Writing DAGs (workflows)

This guide shows you how to write an Apache Airflow directed acyclic graph (DAG) that runs in a Cloud Composer environment.

Structuring a DAG

An Airflow DAG is defined in a Python file and is composed of the following components: A DAG definition, operators, and operator relationships. The following code snippets show examples of each component out of context:

  1. A DAG definition.

    import datetime
    
    from airflow import models
    default_dag_args = {
        # The start_date describes when a DAG is valid / can be run. Set this to a
        # fixed point in time rather than dynamically, since it is evaluated every
        # time a DAG is parsed. See:
        # https://airflow.apache.org/faq.html#what-s-the-deal-with-start-date
        'start_date': datetime.datetime(2018, 1, 1),
    }
    
    # Define a DAG (directed acyclic graph) of tasks.
    # Any task you create within the context manager is automatically added to the
    # DAG object.
    with models.DAG(
            'composer_sample_simple_greeting',
            schedule_interval=datetime.timedelta(days=1),
            default_args=default_dag_args) as dag:
  2. Operators to describe the work to be done. An instantiation of an operator is called a task.

    from airflow.operators import bash_operator
    from airflow.operators import python_operator
        def greeting():
            import logging
            logging.info('Hello World!')
    
        # An instance of an operator is called a task. In this case, the
        # hello_python task calls the "greeting" Python function.
        hello_python = python_operator.PythonOperator(
            task_id='hello',
            python_callable=greeting)
    
        # Likewise, the goodbye_bash task calls a Bash script.
        goodbye_bash = bash_operator.BashOperator(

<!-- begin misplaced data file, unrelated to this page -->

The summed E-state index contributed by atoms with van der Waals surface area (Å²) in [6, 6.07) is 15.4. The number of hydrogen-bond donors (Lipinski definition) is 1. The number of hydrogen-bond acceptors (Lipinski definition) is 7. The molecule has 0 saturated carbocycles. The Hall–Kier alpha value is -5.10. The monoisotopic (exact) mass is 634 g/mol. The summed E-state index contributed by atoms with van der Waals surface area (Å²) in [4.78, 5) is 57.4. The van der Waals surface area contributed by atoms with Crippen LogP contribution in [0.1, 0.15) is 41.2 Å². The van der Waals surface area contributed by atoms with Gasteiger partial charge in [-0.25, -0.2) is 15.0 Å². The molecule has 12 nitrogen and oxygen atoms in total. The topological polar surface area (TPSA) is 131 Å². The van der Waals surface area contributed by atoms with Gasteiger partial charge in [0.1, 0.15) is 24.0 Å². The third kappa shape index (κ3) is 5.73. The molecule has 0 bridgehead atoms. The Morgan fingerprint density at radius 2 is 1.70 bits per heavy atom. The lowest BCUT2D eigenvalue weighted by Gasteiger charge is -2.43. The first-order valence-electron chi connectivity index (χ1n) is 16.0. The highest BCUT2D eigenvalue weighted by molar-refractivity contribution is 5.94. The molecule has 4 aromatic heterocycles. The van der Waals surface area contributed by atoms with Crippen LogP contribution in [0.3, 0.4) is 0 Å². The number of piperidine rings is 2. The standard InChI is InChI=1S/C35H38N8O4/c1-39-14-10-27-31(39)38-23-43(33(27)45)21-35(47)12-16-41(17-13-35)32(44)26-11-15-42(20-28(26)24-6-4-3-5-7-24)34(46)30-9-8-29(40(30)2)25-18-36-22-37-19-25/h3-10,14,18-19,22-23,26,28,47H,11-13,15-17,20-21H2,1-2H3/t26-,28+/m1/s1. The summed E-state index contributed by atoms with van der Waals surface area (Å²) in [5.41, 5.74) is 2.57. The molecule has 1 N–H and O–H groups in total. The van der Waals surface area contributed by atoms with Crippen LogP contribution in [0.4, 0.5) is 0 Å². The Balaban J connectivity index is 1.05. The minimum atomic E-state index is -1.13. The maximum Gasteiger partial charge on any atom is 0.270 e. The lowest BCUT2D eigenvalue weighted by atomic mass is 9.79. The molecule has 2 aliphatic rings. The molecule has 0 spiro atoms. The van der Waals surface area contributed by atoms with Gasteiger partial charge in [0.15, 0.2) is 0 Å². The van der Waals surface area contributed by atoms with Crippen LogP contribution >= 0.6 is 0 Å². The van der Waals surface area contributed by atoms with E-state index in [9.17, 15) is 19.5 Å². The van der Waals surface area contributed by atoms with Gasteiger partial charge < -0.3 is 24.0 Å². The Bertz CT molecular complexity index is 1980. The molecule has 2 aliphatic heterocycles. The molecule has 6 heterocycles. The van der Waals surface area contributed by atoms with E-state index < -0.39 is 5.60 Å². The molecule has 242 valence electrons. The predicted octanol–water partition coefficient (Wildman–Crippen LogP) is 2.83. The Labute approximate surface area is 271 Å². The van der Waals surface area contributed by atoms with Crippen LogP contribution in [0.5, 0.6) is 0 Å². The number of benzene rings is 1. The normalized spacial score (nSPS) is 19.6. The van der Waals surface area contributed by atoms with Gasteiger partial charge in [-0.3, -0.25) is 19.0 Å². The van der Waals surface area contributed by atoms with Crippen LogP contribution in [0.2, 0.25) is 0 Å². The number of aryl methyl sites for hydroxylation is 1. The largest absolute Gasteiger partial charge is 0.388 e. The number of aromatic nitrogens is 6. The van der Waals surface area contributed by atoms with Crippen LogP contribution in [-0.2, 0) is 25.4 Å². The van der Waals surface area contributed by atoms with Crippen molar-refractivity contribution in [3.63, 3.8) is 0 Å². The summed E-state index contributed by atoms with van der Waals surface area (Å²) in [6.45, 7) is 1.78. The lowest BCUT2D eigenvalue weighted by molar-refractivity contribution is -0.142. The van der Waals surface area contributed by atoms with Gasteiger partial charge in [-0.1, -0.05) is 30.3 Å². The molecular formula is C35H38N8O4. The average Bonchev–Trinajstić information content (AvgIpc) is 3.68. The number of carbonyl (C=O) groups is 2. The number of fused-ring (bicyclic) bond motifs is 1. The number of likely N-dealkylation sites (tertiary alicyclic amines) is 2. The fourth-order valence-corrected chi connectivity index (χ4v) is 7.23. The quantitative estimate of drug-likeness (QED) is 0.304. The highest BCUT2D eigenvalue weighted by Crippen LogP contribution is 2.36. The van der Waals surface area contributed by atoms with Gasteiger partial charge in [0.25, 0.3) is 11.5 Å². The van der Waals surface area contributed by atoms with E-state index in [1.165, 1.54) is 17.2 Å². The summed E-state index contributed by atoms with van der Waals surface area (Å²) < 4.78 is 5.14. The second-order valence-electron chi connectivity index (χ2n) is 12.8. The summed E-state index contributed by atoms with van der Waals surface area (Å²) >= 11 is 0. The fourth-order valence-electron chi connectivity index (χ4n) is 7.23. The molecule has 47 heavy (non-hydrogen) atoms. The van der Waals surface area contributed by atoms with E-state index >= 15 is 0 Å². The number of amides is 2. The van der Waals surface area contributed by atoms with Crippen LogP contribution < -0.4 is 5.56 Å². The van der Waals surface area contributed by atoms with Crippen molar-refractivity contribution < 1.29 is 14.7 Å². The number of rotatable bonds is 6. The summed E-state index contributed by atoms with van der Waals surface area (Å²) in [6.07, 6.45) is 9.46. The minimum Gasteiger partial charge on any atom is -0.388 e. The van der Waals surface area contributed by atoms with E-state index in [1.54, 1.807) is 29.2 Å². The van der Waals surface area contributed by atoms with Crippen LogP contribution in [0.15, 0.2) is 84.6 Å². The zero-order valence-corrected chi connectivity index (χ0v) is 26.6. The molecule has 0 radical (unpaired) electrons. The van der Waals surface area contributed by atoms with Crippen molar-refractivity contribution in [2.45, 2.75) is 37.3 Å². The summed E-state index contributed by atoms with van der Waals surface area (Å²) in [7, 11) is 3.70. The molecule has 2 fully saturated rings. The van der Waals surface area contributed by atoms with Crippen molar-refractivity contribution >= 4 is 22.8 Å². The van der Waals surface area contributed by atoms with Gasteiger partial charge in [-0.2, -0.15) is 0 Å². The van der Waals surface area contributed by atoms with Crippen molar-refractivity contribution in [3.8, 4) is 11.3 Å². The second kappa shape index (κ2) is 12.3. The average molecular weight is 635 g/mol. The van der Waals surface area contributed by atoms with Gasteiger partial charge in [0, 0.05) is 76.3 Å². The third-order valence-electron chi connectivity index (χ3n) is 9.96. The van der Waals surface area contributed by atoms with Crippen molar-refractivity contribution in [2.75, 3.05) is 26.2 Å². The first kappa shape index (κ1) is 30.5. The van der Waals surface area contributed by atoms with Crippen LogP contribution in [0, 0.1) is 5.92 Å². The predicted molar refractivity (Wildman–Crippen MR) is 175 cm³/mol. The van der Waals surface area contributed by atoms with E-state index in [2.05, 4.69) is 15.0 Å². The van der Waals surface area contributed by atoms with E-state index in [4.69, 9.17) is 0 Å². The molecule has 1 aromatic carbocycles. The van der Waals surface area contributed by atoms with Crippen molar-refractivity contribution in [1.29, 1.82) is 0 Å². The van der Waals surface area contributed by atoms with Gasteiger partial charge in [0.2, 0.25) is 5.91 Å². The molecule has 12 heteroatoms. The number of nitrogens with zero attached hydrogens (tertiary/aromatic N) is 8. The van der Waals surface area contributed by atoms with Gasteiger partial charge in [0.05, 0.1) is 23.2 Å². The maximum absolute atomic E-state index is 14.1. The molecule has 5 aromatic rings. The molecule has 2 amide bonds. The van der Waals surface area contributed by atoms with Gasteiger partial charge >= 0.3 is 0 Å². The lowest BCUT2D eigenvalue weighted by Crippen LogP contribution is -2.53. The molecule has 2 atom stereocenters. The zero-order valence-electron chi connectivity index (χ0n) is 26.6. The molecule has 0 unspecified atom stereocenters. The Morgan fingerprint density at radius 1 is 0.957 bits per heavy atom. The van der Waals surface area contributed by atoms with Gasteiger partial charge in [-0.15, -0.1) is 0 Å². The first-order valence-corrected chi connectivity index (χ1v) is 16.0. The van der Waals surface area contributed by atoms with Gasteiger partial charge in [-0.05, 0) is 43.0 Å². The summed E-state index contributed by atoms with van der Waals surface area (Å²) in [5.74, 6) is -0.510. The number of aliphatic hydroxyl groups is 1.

task_id='bye',
            bash_command='echo Goodbye.')
  3. Operator relationships to describe the order in which the work should be completed.

    # Define the order in which the tasks complete by using the >> and <<
    # operators. In this example, hello_python executes before goodbye_bash.
    hello_python >> goodbye_bash

The following workflow is a complete working example and is composed of two tasks: a hello_python task and a goodbye_bash task:

from __future__ import print_function

import datetime

from airflow import models
from airflow.operators import bash_operator
from airflow.operators import python_operator


default_dag_args = {
    # The start_date describes when a DAG is valid / can be run. Set this to a
    # fixed point in time rather than dynamically, since it is evaluated every
    # time a DAG is parsed. See:
    # https://airflow.apache.org/faq.html#what-s-the-deal-with-start-date
    'start_date': datetime.datetime(2018, 1, 1),
}

# Define a DAG (directed acyclic graph) of tasks.
# Any task you create within the context manager is automatically added to the
# DAG object.
with models.DAG(
        'composer_sample_simple_greeting',
        schedule_interval=datetime.timedelta(days=1),
        default_args=default_dag_args) as dag:
    def greeting():
        import logging
        logging.info('Hello World!')

    # An instance of an operator is called a task. In this case, the
    # hello_python task calls the "greeting" Python function.
    hello_python = python_operator.PythonOperator(
        task_id='hello',
        python_callable=greeting)

    # Likewise, the goodbye_bash task calls a Bash script.
    goodbye_bash = bash_operator.BashOperator(
        task_id='bye',
        bash_command='echo Goodbye.')

    # Define the order in which the tasks complete by using the >> and <<
    # operators. In this example, hello_python executes before goodbye_bash.
    hello_python >> goodbye_bash

See the Airflow tutorial and Airflow concepts for more information on defining Airflow DAGs.

Operators

The following examples show a few popular Airflow operators. For an authoritative reference of Airflow operators, see the Apache Airflow API Reference or browse the source code of the core and contrib operators.

BashOperator